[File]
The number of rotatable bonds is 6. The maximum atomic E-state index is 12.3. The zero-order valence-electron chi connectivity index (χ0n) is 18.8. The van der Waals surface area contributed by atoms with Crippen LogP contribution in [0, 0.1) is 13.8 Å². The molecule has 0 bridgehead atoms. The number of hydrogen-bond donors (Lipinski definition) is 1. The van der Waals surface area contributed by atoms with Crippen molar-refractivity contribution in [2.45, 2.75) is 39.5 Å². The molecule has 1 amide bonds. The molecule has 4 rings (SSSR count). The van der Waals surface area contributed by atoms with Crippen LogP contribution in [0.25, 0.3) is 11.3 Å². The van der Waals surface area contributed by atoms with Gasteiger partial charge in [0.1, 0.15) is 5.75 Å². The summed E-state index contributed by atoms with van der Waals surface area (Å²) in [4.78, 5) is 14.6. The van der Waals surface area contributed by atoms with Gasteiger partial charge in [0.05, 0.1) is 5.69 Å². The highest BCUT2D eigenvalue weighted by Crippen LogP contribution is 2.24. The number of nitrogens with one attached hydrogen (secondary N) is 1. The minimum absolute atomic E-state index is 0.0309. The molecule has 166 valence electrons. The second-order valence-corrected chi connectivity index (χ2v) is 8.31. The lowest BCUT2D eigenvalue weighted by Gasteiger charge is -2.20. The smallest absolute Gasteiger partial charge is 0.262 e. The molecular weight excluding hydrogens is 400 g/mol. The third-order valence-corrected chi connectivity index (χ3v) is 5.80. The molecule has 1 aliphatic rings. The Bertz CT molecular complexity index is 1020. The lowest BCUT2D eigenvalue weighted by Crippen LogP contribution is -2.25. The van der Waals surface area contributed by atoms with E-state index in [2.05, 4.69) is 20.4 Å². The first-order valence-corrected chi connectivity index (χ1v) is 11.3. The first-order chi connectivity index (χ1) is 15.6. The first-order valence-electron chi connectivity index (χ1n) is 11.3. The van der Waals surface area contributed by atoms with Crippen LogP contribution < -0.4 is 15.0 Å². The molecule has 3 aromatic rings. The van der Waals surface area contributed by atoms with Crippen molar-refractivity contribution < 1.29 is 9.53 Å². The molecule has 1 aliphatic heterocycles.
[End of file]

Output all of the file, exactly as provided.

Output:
The number of rotatable bonds is 6. The maximum atomic E-state index is 12.3. The zero-order valence-electron chi connectivity index (χ0n) is 18.8. The van der Waals surface area contributed by atoms with Crippen LogP contribution in [0, 0.1) is 13.8 Å². The molecule has 0 bridgehead atoms. The number of hydrogen-bond donors (Lipinski definition) is 1. The van der Waals surface area contributed by atoms with Crippen molar-refractivity contribution in [2.45, 2.75) is 39.5 Å². The molecule has 1 amide bonds. The molecule has 4 rings (SSSR count). The van der Waals surface area contributed by atoms with Crippen LogP contribution in [0.25, 0.3) is 11.3 Å². The van der Waals surface area contributed by atoms with Gasteiger partial charge in [0.1, 0.15) is 5.75 Å². The summed E-state index contributed by atoms with van der Waals surface area (Å²) in [4.78, 5) is 14.6. The van der Waals surface area contributed by atoms with Gasteiger partial charge in [0.05, 0.1) is 5.69 Å². The highest BCUT2D eigenvalue weighted by Crippen LogP contribution is 2.24. The number of nitrogens with one attached hydrogen (secondary N) is 1. The minimum absolute atomic E-state index is 0.0309. The molecule has 166 valence electrons. The second-order valence-corrected chi connectivity index (χ2v) is 8.31. The lowest BCUT2D eigenvalue weighted by Gasteiger charge is -2.20. The smallest absolute Gasteiger partial charge is 0.262 e. The molecular weight excluding hydrogens is 400 g/mol. The third-order valence-corrected chi connectivity index (χ3v) is 5.80. The molecule has 1 aliphatic rings. The Bertz CT molecular complexity index is 1020. The lowest BCUT2D eigenvalue weighted by Crippen LogP contribution is -2.25. The van der Waals surface area contributed by atoms with E-state index in [2.05, 4.69) is 20.4 Å². The first-order valence-corrected chi connectivity index (χ1v) is 11.3. The first-order chi connectivity index (χ1) is 15.6. The first-order valence-electron chi connectivity index (χ1n) is 11.3. The van der Waals surface area contributed by atoms with Crippen LogP contribution < -0.4 is 15.0 Å². The molecule has 3 aromatic rings. The van der Waals surface area contributed by atoms with Crippen molar-refractivity contribution < 1.29 is 9.53 Å². The molecule has 1 aliphatic heterocycles.